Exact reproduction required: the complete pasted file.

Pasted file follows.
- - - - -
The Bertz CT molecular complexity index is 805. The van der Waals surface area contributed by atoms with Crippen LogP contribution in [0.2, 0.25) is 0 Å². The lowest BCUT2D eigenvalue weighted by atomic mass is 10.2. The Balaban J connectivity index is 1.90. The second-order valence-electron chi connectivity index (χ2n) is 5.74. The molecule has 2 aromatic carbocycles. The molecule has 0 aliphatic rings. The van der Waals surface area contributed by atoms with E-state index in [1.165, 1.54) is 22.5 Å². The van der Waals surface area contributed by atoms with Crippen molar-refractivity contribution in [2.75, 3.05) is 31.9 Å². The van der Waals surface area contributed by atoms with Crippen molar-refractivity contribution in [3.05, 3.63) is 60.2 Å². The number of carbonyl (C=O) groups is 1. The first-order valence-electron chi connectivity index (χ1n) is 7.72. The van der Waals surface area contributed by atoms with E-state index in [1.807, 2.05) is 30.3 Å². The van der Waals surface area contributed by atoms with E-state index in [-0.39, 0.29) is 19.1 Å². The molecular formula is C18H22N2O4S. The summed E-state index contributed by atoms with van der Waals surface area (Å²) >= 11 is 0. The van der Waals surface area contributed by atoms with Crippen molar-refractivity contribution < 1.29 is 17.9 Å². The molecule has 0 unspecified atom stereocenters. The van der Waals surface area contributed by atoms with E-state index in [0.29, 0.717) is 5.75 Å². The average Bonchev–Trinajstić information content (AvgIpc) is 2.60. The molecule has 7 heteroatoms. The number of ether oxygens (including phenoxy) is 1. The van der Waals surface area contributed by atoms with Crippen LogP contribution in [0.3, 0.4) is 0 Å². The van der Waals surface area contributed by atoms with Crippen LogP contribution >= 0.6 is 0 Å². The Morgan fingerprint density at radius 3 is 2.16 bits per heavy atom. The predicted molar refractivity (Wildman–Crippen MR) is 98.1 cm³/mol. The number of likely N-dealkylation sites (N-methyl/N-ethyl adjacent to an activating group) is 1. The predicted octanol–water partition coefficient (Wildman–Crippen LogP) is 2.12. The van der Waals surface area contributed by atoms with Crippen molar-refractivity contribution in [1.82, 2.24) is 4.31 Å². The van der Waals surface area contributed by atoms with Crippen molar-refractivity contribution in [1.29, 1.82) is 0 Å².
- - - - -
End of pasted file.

The Bertz CT molecular complexity index is 805. The van der Waals surface area contributed by atoms with Crippen LogP contribution in [0.2, 0.25) is 0 Å². The lowest BCUT2D eigenvalue weighted by atomic mass is 10.2. The Balaban J connectivity index is 1.90. The second-order valence-electron chi connectivity index (χ2n) is 5.74. The molecule has 2 aromatic carbocycles. The molecule has 0 aliphatic rings. The van der Waals surface area contributed by atoms with E-state index in [1.165, 1.54) is 22.5 Å². The van der Waals surface area contributed by atoms with Crippen molar-refractivity contribution in [2.75, 3.05) is 31.9 Å². The van der Waals surface area contributed by atoms with Crippen molar-refractivity contribution in [3.05, 3.63) is 60.2 Å². The number of carbonyl (C=O) groups is 1. The first-order valence-electron chi connectivity index (χ1n) is 7.72. The van der Waals surface area contributed by atoms with E-state index in [1.807, 2.05) is 30.3 Å². The van der Waals surface area contributed by atoms with E-state index in [-0.39, 0.29) is 19.1 Å². The molecular formula is C18H22N2O4S. The summed E-state index contributed by atoms with van der Waals surface area (Å²) >= 11 is 0. The van der Waals surface area contributed by atoms with Crippen molar-refractivity contribution < 1.29 is 17.9 Å². The molecule has 0 unspecified atom stereocenters. The van der Waals surface area contributed by atoms with E-state index in [0.29, 0.717) is 5.75 Å². The average Bonchev–Trinajstić information content (AvgIpc) is 2.60. The molecule has 7 heteroatoms. The number of ether oxygens (including phenoxy) is 1. The van der Waals surface area contributed by atoms with Crippen LogP contribution in [0.3, 0.4) is 0 Å². The van der Waals surface area contributed by atoms with Crippen LogP contribution >= 0.6 is 0 Å². The Morgan fingerprint density at radius 3 is 2.16 bits per heavy atom. The predicted molar refractivity (Wildman–Crippen MR) is 98.1 cm³/mol. The number of likely N-dealkylation sites (N-methyl/N-ethyl adjacent to an activating group) is 1. The predicted octanol–water partition coefficient (Wildman–Crippen LogP) is 2.12. The van der Waals surface area contributed by atoms with Crippen molar-refractivity contribution in [1.82, 2.24) is 4.31 Å². The van der Waals surface area contributed by atoms with Crippen molar-refractivity contribution in [1.29, 1.82) is 0 Å².